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Remembering 1920: Civilians shot in city after RIC chief assassination

Wednesday, 8th July, 2020 3:24pm

The targeting of RIC Cork city barracks in early July 1920 by IRA Brigade No.1 by mid-July had turned into the targeting of high ranking RIC officers.

By far the most sensational shooting of a government official occurred in Cork at a late hour on Saturday evening, 17 July 1920, at the Cork County Club on the South Mall. Colonel Gerard Bryce Ferguson Smyth was a First World War veteran from the Royal Engineers and newly appointed chief commissioner of the RIC.

Almost a month earlier at Listowel, county Kerry on 19 June 1920, his campaign strategy against the IRA shocked even the toughest of his RIC officers. Smyth noted that no co-operation meant shoot on sight. Many RIC men, from county inspectors to constables, resigned in protest against the task assigned when presented with Smyth’s note.

“…Police and military will patrol the country at least five nights a week. They are not to confine themselves to the main roads but take across the country, lie in ambush, and when civilians are seen approaching shout ‘hand up’. Should the order not be immediately obeyed, shoot, and shoot with effect. If persons approaching carry their hands in their pockets and are in any way suspicious looking, shoot them down… We want your assistance in carrying out this scheme and wiping out Sinn Féin.”

In the second week of July 1920, Smyth was called to England and appeared at the Irish Office where he was queried on newspaper accounts of his speeches made in Listowel and Killarney. On his arrival back to Ireland, he went to Kerry on business related to the holding of the assizes (court sessions). He arrived to Cork on Friday 16 July to be present for the Cork city assizes, to be held the following Monday.

The Cork Examiner records that on Saturday evening, 17 July 1920 at 10.30pm, a party of men, whose numbers were between 12 and 15 entered the County Club building by the front entrance on the South Mall.

All carried revolvers in their hands, and some wore masks or other disguises. Some of the men approached the hall porter Edward Fitzgerald, pointed revolvers at him and warned him not to make any noise.

He was ordered to walk in front of the party into the vestibule, presumably so that the men would not be visible from the entrance. In the vestibule at the bottom of the stairs about eight or ten of the men remained, still covering Mr Fitzgerald.

The others of the party proceeded to the smoking room and entered, throwing open the door.

Only four men were in the room at the time. There were Commissioner Smyth, County Inspector George Fitzgerald William Craig, Mr Barker, Secretary of the club and one other member.

The men hesitated at the doorway for a second or two, and cried out: “Where is he?”. Another, evidently catching sight of Colonel Smyth, fired at him.

In all five or six shots were fired. Mr Smyth got out of the room but collapsed in the passage outside of the door. County Inspector Craig was also wounded in the leg.

Michael O’Donoghue, Engineer Officer with the 2nd Battalion of the Cork No.1 Brigade, in his witness statement (WS1741) in the Bureau of Military History, outlines that his men were involved in the targeting of Colonel Smyth.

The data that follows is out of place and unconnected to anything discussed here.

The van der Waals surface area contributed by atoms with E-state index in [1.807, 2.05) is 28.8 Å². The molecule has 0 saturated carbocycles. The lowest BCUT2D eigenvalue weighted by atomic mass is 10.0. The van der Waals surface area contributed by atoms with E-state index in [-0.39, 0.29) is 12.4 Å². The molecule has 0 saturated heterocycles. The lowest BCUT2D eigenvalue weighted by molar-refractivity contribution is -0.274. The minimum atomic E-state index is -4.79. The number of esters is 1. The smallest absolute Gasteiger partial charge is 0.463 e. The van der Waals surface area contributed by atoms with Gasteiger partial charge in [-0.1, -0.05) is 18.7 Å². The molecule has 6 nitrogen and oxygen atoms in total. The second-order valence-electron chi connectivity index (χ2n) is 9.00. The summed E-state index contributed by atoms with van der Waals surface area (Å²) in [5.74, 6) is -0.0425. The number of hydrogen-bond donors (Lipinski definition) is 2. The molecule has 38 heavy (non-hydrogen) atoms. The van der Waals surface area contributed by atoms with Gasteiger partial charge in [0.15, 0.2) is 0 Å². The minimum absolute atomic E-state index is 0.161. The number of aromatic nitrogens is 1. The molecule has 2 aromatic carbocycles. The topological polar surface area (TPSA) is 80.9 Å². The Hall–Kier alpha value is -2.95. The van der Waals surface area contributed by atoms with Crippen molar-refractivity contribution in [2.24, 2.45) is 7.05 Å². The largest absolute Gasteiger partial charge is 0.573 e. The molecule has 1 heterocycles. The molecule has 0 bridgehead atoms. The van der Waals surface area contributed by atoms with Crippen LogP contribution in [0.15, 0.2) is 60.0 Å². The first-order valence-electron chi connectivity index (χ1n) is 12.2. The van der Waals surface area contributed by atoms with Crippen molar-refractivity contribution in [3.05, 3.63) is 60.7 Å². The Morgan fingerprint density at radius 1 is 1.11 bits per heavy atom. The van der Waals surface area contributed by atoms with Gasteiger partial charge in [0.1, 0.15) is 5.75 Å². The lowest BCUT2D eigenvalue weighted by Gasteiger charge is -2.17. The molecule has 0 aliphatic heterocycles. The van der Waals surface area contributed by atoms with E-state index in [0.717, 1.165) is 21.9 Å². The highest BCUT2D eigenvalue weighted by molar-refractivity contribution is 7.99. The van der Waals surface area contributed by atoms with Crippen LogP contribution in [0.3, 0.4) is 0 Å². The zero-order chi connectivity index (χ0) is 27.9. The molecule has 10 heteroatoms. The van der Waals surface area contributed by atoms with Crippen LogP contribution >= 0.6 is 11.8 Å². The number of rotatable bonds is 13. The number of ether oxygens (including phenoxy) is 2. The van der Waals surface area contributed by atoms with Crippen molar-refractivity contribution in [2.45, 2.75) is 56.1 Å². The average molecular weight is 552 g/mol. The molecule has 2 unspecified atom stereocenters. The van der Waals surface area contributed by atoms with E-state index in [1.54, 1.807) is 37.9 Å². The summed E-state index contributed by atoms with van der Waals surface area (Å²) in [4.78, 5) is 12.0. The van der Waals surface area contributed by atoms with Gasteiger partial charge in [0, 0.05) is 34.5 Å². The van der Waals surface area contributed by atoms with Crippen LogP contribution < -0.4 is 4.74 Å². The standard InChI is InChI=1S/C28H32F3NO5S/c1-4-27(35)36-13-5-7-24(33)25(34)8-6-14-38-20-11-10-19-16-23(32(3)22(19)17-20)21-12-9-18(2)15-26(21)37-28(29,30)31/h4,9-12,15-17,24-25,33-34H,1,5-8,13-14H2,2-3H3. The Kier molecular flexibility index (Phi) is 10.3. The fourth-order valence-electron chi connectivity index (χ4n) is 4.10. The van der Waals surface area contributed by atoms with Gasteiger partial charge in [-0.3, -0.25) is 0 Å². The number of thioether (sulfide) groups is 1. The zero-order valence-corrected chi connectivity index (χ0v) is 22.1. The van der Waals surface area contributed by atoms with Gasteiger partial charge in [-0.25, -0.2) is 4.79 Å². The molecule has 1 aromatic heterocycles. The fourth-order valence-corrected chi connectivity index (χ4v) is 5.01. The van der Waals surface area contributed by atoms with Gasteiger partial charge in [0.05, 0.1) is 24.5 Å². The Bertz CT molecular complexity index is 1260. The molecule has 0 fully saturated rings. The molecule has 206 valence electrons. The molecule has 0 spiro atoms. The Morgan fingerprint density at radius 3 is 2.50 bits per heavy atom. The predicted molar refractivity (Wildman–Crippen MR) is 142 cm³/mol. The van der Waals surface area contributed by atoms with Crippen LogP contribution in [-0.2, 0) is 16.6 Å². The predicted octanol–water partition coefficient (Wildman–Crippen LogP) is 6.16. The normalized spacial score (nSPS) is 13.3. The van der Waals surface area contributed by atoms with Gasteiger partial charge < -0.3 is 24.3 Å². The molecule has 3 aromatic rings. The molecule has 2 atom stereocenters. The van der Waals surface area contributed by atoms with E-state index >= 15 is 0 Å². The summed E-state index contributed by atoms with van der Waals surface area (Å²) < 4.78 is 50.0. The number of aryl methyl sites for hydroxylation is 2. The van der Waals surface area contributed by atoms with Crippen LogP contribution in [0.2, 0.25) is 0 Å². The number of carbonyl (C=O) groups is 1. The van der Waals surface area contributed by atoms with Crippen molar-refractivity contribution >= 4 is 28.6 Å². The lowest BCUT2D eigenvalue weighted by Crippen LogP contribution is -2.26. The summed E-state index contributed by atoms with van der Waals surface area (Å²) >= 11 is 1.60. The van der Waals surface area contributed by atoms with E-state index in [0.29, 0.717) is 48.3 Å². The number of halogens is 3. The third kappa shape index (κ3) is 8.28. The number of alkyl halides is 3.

He outlined that his men, on coming into the room of the County Club said to Colonel Smyth – “Your orders are to shoot at sight. Well, so are ours.” Then shots rang out.

Michael outlined that the young men having their mission accomplished, pocketed their revolvers and retired to the street mingling with the crowd, which was then leaving a nearby cinema, and disappeared.

An armoured car and military lorries and swarms of police descended on the South Mall within minutes and surrounded the area to carry out an intense but after a fruitless search they cleared the streets.

Later that night soldiers and Black and Tans proceeded through the streets of Cork city, firing in all directions as they proceeded. An IRA volunteer, Blarney Street resident James Bourke, who was an ex-British soldier, was shot dead at about 3am at North Gate Bridge. Over twenty other local citizens were injured.

Eighteen jurors were called to attend the inquest of Colonel Smyth the following day, Sunday 18 July 1920, but only nine attended. After a number of hours delay, the numbers had not been assembled to swear in a jury. The coroner abandoned the inquest.

On Sunday evening 18 July, Michael O’Donoghue recalls further chaos on the streets of Cork. At 7pm he was passing the courthouse and the streets ahead were almost completely deserted. Crossing from Patrick Street towards Castle Street the next moment, he heard the roar of lorries tearing down Patrick Street and bursts of rifle fire.

Looking back, he saw several hurrying stragglers drop to the ground. An armoured car entered Grand Parade from St Patrick’s Street, machine guns roaring.

As Michael reached the safety of the hallway of his digs, he could hear the whine of bullets along the Grand Parade outside. Stealing to a window overlooking the Grand Parade, he ventured to look down north and south along the thoroughfare. Five figures still lay huddled on the pavement near Castle Street corner, and two others on the street near Singer's Corner.

Michael notes in his witness statement: “The military have been given a free hand this night and all the police have wisely been kept in barracks. Later, an ambulance from Fire Brigade Station drove down the Parade and picked up the victims.”

It was the first and the bloodiest of the many nights of terror, which Cork citizens were to witness in the ensuing weeks and months ahead.

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